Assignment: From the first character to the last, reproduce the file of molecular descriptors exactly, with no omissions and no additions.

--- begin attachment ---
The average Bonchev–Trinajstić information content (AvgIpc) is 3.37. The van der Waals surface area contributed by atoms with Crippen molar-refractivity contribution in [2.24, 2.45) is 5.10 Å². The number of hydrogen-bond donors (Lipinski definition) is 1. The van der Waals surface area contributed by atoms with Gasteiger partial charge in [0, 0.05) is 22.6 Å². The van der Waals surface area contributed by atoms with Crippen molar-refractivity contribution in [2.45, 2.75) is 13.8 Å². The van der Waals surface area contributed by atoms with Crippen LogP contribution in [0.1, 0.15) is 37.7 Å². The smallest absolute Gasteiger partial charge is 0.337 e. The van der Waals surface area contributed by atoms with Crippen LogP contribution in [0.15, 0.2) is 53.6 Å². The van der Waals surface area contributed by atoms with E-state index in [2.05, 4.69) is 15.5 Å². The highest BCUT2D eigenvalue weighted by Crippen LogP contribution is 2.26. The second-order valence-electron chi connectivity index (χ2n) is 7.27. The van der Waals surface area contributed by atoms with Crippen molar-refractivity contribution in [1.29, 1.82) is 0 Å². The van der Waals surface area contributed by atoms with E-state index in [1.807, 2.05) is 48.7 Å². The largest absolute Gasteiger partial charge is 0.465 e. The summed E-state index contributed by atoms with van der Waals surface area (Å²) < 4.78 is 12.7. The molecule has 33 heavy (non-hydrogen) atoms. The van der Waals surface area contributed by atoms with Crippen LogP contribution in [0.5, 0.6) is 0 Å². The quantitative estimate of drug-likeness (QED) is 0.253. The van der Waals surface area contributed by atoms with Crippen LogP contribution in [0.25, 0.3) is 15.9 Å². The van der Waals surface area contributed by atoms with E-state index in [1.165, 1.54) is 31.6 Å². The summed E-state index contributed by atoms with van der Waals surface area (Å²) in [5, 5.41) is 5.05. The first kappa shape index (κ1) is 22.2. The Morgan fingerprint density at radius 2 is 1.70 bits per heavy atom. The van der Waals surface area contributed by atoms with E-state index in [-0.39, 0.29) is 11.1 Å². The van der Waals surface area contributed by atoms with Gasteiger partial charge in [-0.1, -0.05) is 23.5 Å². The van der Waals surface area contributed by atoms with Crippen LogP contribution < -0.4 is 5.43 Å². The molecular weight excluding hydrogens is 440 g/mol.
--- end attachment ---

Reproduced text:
The average Bonchev–Trinajstić information content (AvgIpc) is 3.37. The van der Waals surface area contributed by atoms with Crippen molar-refractivity contribution in [2.24, 2.45) is 5.10 Å². The number of hydrogen-bond donors (Lipinski definition) is 1. The van der Waals surface area contributed by atoms with Gasteiger partial charge in [0, 0.05) is 22.6 Å². The van der Waals surface area contributed by atoms with Crippen molar-refractivity contribution in [2.45, 2.75) is 13.8 Å². The van der Waals surface area contributed by atoms with Crippen LogP contribution in [0.1, 0.15) is 37.7 Å². The smallest absolute Gasteiger partial charge is 0.337 e. The van der Waals surface area contributed by atoms with Crippen LogP contribution in [0.15, 0.2) is 53.6 Å². The van der Waals surface area contributed by atoms with E-state index in [2.05, 4.69) is 15.5 Å². The highest BCUT2D eigenvalue weighted by Crippen LogP contribution is 2.26. The second-order valence-electron chi connectivity index (χ2n) is 7.27. The van der Waals surface area contributed by atoms with Crippen molar-refractivity contribution in [1.29, 1.82) is 0 Å². The van der Waals surface area contributed by atoms with E-state index in [1.807, 2.05) is 48.7 Å². The largest absolute Gasteiger partial charge is 0.465 e. The summed E-state index contributed by atoms with van der Waals surface area (Å²) < 4.78 is 12.7. The molecule has 33 heavy (non-hydrogen) atoms. The van der Waals surface area contributed by atoms with Crippen LogP contribution in [0.5, 0.6) is 0 Å². The quantitative estimate of drug-likeness (QED) is 0.253. The van der Waals surface area contributed by atoms with Crippen LogP contribution in [0.25, 0.3) is 15.9 Å². The van der Waals surface area contributed by atoms with E-state index in [1.165, 1.54) is 31.6 Å². The summed E-state index contributed by atoms with van der Waals surface area (Å²) in [5, 5.41) is 5.05. The first kappa shape index (κ1) is 22.2. The Morgan fingerprint density at radius 2 is 1.70 bits per heavy atom. The van der Waals surface area contributed by atoms with E-state index in [-0.39, 0.29) is 11.1 Å². The van der Waals surface area contributed by atoms with Gasteiger partial charge in [-0.1, -0.05) is 23.5 Å². The van der Waals surface area contributed by atoms with Crippen LogP contribution < -0.4 is 5.43 Å². The molecular weight excluding hydrogens is 440 g/mol.